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The pop art of 15-minute consultations


e-consults


Oh, please, no, not that AGAIN?! How many more times??!!

I believe it was Andy Warhol who said that, at some point in the future, everyone will have 15 minutes of consultation time. Though maybe I’m getting confused. Exasperation does that to you.

Whatever. Here we go again with the ‘idea’ of implementing a ‘standard’ 15-minute consultation. Brilliant. This piece of pop-practice-philosophy really doesn’t need rehashing – it needs Warhol’s electric chair.

What is it, exactly, that people don’t understand about the complete pointlessness of pitching for 15-minute appointments? We could all start booking at this rate from tomorrow. It’s entirely up to us – that’s why it’s so easy for NHS England to rebuff the idea. The traditional ten-minute appointment, they’d point out (correctly), is no diktat. It’s just our pragmatic and traditional response balancing the various demands of general practice.

But hey, give it a go. Book patients at quarter hourly intervals and check out what happens. You’ll notice that you’re offering fewer appointments per day, on account of maths. If you don’t believe me, experiment by booking them into four-hour-long consultations to absolutely minimise those stress-induced feelings of homi/sui-cide you normally get mid-surgery. The patients will love it, too – but not the wait for the appointment. And that disgruntlement will be aimed directly at us, and will add fuel to the raging anti-GP media conflagration.

So let’s rewind. What’s the motivation behind the request for 15-minute appointments? Less pressure, right? But that’s not achieved by an arbitrary appointment length – we all know that patients get the time they need, whether that is, gloriously, one minute, or, tragically, 30.

Whereas it IS achieved by a cap on the number of appointments we can reasonably and safely be expected to provide each day. That’s the idea worth revisiting. Not only does it ease the consultension in a more functional, flexible way. It also diverts the ire of appointment-starved patients towards government. After all, we GPs would be quantifiably working to the contractual/safety max. The fact that this means the punters have to wait a month for an appointment would be the Government’s fault for not resolving our issues of workload and personpower.

Which means the stress and reputational damage resulting from achieving lengthier consultations is sustained by the politicians, not us. Or, as Warhol’s mate, Lichtenstein, would put it, ‘Pow!!!’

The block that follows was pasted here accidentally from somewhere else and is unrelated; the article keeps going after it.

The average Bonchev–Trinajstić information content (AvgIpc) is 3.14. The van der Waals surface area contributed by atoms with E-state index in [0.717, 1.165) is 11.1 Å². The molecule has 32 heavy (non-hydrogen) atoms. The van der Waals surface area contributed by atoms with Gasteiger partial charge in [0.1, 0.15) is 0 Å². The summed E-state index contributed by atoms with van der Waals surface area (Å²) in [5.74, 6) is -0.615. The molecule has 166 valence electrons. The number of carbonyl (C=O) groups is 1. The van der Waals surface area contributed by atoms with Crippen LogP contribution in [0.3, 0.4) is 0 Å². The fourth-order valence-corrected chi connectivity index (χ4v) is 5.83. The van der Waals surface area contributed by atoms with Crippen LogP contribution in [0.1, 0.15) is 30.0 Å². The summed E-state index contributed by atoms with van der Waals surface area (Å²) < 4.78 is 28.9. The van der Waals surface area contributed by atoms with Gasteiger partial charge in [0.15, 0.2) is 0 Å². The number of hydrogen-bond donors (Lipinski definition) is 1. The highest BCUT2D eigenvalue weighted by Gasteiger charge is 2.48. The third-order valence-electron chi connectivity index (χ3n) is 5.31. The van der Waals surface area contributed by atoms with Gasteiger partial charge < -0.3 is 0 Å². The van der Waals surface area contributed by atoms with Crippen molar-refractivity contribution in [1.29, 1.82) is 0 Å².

Dr Tony Copperfield is a GP in Essex. Read more of Copperfield’s blogs at http://www.pulsetoday.co.uk/views/copperfield

READERS' COMMENTS [4]

Patrufini Duffy 13 May, 2021 2:12 pm

I’d actually prefer a 3-minute standard operating procedure. If NK or EW are keen.
1 minute for you, 1 minute for me, and 1 minute to wrap this trivia up.
But, the RCGP-accredited courses need another 13-minutes for warped ideas, hypochondriac Google concerns and drunken addictive expectations.
You give the patient more of your time, then I guarantee you they will rinse you dry, with a definite Poundland shopping list, obligatory mole check and argument why you switched their Yasmin to Lucette on departure. And if you have some free condoms and must to check their ear wax as their ears buzzed at the nightclub on Friday beside the speakers.
Time is not money, it is your Life.
Dripping away from many altruistic, good doers, whilst the companies, corporates and likes of OPEROSE and Babylon laugh at the beacons of goodwill called Dave and Jane. Shut down the law industry and GMC chirade and then you can get on with what you were trained to do. Not in fear, but in confidence and clarity. Believe in something, as most of you are perhaps fearing yourselves.
You know, I wouldn’t fly with any pilot who operated in constant fear and frustration, and who worked for an airline that belittled them like that. Pow I agree, like punching the mirror and making it yours again.

Katharine Morrison 14 May, 2021 7:34 pm

I think that for GPs sanity 15 minute appointments are necessary. The caveat is that those wanting face to face 15 minute GP appointments will need to be screened by phone to ascertain that they have a problem and that they really can’t see any one else.

Patrufini Duffy 17 May, 2021 11:05 pm

Arvind Madan is the co-founder of econsult. Quite a sickening game is being played out here. On all of us.

Sam Macphie 22 May, 2021 5:35 pm

Allison Pearson wrote an extremely interesting article in The Telegraph ( 11 May ) which included persuasive contributions from GPs and patients who clearly state how the Covid NHS system has let down many individuals, including, but not exclusively, cancer patients, no matter how well we feel we are helping patients. The ( Definitely-not-properly ) “open for business NHS” it seems. These events could happen to yourself or next of kin one day. Not good. The actual length of consultations seems less significant, when the difficulty many people have to see a GP f2f, when they are in true need, is the problem for many. Read it.